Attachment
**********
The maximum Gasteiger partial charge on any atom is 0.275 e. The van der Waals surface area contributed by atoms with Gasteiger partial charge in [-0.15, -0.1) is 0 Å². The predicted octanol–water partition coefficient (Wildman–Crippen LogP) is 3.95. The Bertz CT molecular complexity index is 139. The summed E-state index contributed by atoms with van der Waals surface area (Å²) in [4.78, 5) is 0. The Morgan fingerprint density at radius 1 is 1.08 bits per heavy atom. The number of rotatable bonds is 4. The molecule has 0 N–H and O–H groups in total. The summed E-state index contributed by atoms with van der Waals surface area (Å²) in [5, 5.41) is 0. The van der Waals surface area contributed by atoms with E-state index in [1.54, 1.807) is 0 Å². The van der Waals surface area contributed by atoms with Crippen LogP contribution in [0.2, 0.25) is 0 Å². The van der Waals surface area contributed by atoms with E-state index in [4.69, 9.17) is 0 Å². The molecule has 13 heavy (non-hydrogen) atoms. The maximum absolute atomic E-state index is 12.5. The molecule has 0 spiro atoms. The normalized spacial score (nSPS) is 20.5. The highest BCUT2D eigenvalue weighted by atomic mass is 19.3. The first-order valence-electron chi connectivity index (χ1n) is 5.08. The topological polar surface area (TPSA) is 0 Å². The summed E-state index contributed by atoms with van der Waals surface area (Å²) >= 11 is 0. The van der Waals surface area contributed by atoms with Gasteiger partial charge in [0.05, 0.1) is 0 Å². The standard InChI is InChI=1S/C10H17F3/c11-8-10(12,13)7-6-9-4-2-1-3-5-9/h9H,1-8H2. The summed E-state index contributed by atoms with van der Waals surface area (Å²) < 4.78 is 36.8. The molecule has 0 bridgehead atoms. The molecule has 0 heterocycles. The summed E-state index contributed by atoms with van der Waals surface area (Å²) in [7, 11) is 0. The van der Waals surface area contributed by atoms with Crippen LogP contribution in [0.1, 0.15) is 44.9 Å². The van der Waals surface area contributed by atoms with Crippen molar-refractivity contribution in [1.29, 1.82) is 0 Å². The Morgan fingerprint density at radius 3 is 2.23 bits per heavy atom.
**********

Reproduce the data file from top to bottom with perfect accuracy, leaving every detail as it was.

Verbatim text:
The maximum Gasteiger partial charge on any atom is 0.275 e. The van der Waals surface area contributed by atoms with Gasteiger partial charge in [-0.15, -0.1) is 0 Å². The predicted octanol–water partition coefficient (Wildman–Crippen LogP) is 3.95. The Bertz CT molecular complexity index is 139. The summed E-state index contributed by atoms with van der Waals surface area (Å²) in [4.78, 5) is 0. The Morgan fingerprint density at radius 1 is 1.08 bits per heavy atom. The number of rotatable bonds is 4. The molecule has 0 N–H and O–H groups in total. The summed E-state index contributed by atoms with van der Waals surface area (Å²) in [5, 5.41) is 0. The van der Waals surface area contributed by atoms with E-state index in [1.54, 1.807) is 0 Å². The van der Waals surface area contributed by atoms with Crippen LogP contribution in [0.2, 0.25) is 0 Å². The van der Waals surface area contributed by atoms with E-state index in [4.69, 9.17) is 0 Å². The molecule has 13 heavy (non-hydrogen) atoms. The maximum absolute atomic E-state index is 12.5. The molecule has 0 spiro atoms. The normalized spacial score (nSPS) is 20.5. The highest BCUT2D eigenvalue weighted by atomic mass is 19.3. The first-order valence-electron chi connectivity index (χ1n) is 5.08. The topological polar surface area (TPSA) is 0 Å². The summed E-state index contributed by atoms with van der Waals surface area (Å²) >= 11 is 0. The van der Waals surface area contributed by atoms with Gasteiger partial charge in [0.05, 0.1) is 0 Å². The standard InChI is InChI=1S/C10H17F3/c11-8-10(12,13)7-6-9-4-2-1-3-5-9/h9H,1-8H2. The summed E-state index contributed by atoms with van der Waals surface area (Å²) < 4.78 is 36.8. The molecule has 0 bridgehead atoms. The molecule has 0 heterocycles. The summed E-state index contributed by atoms with van der Waals surface area (Å²) in [7, 11) is 0. The van der Waals surface area contributed by atoms with Crippen LogP contribution in [0.1, 0.15) is 44.9 Å². The van der Waals surface area contributed by atoms with Crippen molar-refractivity contribution in [1.29, 1.82) is 0 Å². The Morgan fingerprint density at radius 3 is 2.23 bits per heavy atom.